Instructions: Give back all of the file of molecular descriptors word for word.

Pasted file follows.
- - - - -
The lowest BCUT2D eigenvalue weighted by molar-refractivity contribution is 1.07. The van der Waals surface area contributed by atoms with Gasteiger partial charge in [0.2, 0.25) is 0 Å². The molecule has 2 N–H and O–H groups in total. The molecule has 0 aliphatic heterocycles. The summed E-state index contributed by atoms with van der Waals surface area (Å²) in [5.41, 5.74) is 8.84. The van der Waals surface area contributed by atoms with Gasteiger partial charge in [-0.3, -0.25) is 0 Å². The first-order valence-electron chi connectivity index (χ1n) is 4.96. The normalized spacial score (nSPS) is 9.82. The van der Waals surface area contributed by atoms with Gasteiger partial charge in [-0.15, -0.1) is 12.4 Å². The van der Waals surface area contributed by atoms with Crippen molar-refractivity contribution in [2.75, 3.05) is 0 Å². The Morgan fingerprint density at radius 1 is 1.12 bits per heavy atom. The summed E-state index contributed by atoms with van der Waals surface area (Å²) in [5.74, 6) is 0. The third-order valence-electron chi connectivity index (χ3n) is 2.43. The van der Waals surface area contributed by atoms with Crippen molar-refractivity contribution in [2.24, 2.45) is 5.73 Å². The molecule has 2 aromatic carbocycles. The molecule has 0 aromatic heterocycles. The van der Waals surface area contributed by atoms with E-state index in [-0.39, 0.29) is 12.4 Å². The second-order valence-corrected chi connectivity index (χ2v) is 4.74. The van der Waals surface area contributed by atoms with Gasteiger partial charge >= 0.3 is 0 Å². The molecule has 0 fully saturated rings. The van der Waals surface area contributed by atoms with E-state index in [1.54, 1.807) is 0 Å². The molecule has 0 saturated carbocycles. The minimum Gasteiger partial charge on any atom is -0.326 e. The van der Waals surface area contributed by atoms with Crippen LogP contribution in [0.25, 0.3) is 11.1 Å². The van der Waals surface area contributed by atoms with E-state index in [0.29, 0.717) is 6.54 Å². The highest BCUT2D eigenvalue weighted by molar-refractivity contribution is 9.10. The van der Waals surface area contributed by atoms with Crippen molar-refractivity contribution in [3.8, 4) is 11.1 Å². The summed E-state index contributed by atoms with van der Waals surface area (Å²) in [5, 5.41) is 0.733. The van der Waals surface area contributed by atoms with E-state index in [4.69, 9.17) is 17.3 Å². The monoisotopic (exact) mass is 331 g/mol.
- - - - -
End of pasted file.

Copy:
The lowest BCUT2D eigenvalue weighted by molar-refractivity contribution is 1.07. The van der Waals surface area contributed by atoms with Gasteiger partial charge in [0.2, 0.25) is 0 Å². The molecule has 2 N–H and O–H groups in total. The molecule has 0 aliphatic heterocycles. The summed E-state index contributed by atoms with van der Waals surface area (Å²) in [5.41, 5.74) is 8.84. The van der Waals surface area contributed by atoms with Gasteiger partial charge in [-0.3, -0.25) is 0 Å². The first-order valence-electron chi connectivity index (χ1n) is 4.96. The normalized spacial score (nSPS) is 9.82. The van der Waals surface area contributed by atoms with Gasteiger partial charge in [-0.15, -0.1) is 12.4 Å². The van der Waals surface area contributed by atoms with Crippen molar-refractivity contribution in [2.75, 3.05) is 0 Å². The Morgan fingerprint density at radius 1 is 1.12 bits per heavy atom. The summed E-state index contributed by atoms with van der Waals surface area (Å²) in [5.74, 6) is 0. The third-order valence-electron chi connectivity index (χ3n) is 2.43. The van der Waals surface area contributed by atoms with Crippen molar-refractivity contribution in [2.24, 2.45) is 5.73 Å². The molecule has 2 aromatic carbocycles. The molecule has 0 aromatic heterocycles. The van der Waals surface area contributed by atoms with E-state index in [-0.39, 0.29) is 12.4 Å². The second-order valence-corrected chi connectivity index (χ2v) is 4.74. The van der Waals surface area contributed by atoms with Gasteiger partial charge >= 0.3 is 0 Å². The molecule has 0 fully saturated rings. The van der Waals surface area contributed by atoms with E-state index in [1.54, 1.807) is 0 Å². The molecule has 0 saturated carbocycles. The minimum Gasteiger partial charge on any atom is -0.326 e. The van der Waals surface area contributed by atoms with Crippen LogP contribution in [0.25, 0.3) is 11.1 Å². The van der Waals surface area contributed by atoms with E-state index in [0.29, 0.717) is 6.54 Å². The highest BCUT2D eigenvalue weighted by molar-refractivity contribution is 9.10. The van der Waals surface area contributed by atoms with Crippen molar-refractivity contribution in [3.8, 4) is 11.1 Å². The summed E-state index contributed by atoms with van der Waals surface area (Å²) in [5, 5.41) is 0.733. The van der Waals surface area contributed by atoms with E-state index in [4.69, 9.17) is 17.3 Å². The monoisotopic (exact) mass is 331 g/mol.